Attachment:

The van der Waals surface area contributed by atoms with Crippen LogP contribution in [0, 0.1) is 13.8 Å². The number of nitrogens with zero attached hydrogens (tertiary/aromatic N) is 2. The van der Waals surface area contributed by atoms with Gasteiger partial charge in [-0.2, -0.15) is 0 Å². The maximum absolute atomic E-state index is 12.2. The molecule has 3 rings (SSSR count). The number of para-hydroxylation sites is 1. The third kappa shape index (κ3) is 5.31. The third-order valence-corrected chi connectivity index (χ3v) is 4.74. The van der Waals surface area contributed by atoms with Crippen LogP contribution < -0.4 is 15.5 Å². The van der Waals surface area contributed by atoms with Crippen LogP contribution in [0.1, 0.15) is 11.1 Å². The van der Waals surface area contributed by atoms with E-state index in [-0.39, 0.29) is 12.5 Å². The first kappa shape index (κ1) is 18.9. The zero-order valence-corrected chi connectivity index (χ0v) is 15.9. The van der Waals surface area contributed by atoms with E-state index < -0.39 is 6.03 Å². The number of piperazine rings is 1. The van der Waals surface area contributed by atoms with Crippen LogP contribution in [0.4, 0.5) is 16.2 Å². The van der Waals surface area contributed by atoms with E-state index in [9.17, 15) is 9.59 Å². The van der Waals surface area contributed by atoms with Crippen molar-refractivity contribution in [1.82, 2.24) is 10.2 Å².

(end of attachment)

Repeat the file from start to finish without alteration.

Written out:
The van der Waals surface area contributed by atoms with Crippen LogP contribution in [0, 0.1) is 13.8 Å². The number of nitrogens with zero attached hydrogens (tertiary/aromatic N) is 2. The van der Waals surface area contributed by atoms with Gasteiger partial charge in [-0.2, -0.15) is 0 Å². The maximum absolute atomic E-state index is 12.2. The molecule has 3 rings (SSSR count). The number of para-hydroxylation sites is 1. The third kappa shape index (κ3) is 5.31. The third-order valence-corrected chi connectivity index (χ3v) is 4.74. The van der Waals surface area contributed by atoms with Crippen LogP contribution < -0.4 is 15.5 Å². The van der Waals surface area contributed by atoms with Crippen LogP contribution in [0.1, 0.15) is 11.1 Å². The van der Waals surface area contributed by atoms with E-state index in [-0.39, 0.29) is 12.5 Å². The first kappa shape index (κ1) is 18.9. The zero-order valence-corrected chi connectivity index (χ0v) is 15.9. The van der Waals surface area contributed by atoms with E-state index < -0.39 is 6.03 Å². The number of piperazine rings is 1. The van der Waals surface area contributed by atoms with Crippen LogP contribution in [0.4, 0.5) is 16.2 Å². The van der Waals surface area contributed by atoms with E-state index in [9.17, 15) is 9.59 Å². The van der Waals surface area contributed by atoms with Crippen molar-refractivity contribution in [1.82, 2.24) is 10.2 Å².